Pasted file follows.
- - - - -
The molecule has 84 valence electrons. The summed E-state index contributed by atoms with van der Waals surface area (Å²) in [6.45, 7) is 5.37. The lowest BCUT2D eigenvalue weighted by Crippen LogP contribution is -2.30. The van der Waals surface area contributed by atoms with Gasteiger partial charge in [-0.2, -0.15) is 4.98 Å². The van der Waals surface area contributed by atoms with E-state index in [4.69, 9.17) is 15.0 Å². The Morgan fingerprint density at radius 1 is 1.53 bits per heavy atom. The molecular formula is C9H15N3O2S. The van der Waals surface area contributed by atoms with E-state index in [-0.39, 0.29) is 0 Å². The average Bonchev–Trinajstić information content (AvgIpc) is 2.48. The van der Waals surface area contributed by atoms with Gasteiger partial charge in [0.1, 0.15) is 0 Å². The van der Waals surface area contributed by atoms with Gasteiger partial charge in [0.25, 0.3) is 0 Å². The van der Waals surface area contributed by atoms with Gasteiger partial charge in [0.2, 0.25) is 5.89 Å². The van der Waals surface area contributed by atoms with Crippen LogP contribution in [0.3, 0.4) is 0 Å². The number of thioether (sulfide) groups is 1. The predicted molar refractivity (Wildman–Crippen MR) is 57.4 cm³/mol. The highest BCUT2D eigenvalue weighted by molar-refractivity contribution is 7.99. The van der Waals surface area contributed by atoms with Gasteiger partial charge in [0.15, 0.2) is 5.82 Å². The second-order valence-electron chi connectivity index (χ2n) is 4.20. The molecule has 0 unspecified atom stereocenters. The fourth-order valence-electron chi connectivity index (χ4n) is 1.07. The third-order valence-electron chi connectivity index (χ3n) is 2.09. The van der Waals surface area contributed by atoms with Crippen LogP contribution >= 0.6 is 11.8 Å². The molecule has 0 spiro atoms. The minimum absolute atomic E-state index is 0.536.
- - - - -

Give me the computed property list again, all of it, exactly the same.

The molecule has 84 valence electrons. The summed E-state index contributed by atoms with van der Waals surface area (Å²) in [6.45, 7) is 5.37. The lowest BCUT2D eigenvalue weighted by Crippen LogP contribution is -2.30. The van der Waals surface area contributed by atoms with Gasteiger partial charge in [-0.2, -0.15) is 4.98 Å². The van der Waals surface area contributed by atoms with E-state index in [4.69, 9.17) is 15.0 Å². The Morgan fingerprint density at radius 1 is 1.53 bits per heavy atom. The molecular formula is C9H15N3O2S. The van der Waals surface area contributed by atoms with E-state index in [-0.39, 0.29) is 0 Å². The average Bonchev–Trinajstić information content (AvgIpc) is 2.48. The van der Waals surface area contributed by atoms with Gasteiger partial charge in [0.1, 0.15) is 0 Å². The van der Waals surface area contributed by atoms with Gasteiger partial charge in [0.25, 0.3) is 0 Å². The van der Waals surface area contributed by atoms with Gasteiger partial charge in [0.2, 0.25) is 5.89 Å². The van der Waals surface area contributed by atoms with Crippen LogP contribution in [0.3, 0.4) is 0 Å². The number of thioether (sulfide) groups is 1. The predicted molar refractivity (Wildman–Crippen MR) is 57.4 cm³/mol. The highest BCUT2D eigenvalue weighted by molar-refractivity contribution is 7.99. The van der Waals surface area contributed by atoms with Gasteiger partial charge in [0.15, 0.2) is 5.82 Å². The second-order valence-electron chi connectivity index (χ2n) is 4.20. The molecule has 0 unspecified atom stereocenters. The fourth-order valence-electron chi connectivity index (χ4n) is 1.07. The third-order valence-electron chi connectivity index (χ3n) is 2.09. The van der Waals surface area contributed by atoms with Crippen LogP contribution >= 0.6 is 11.8 Å². The molecule has 0 spiro atoms. The minimum absolute atomic E-state index is 0.536.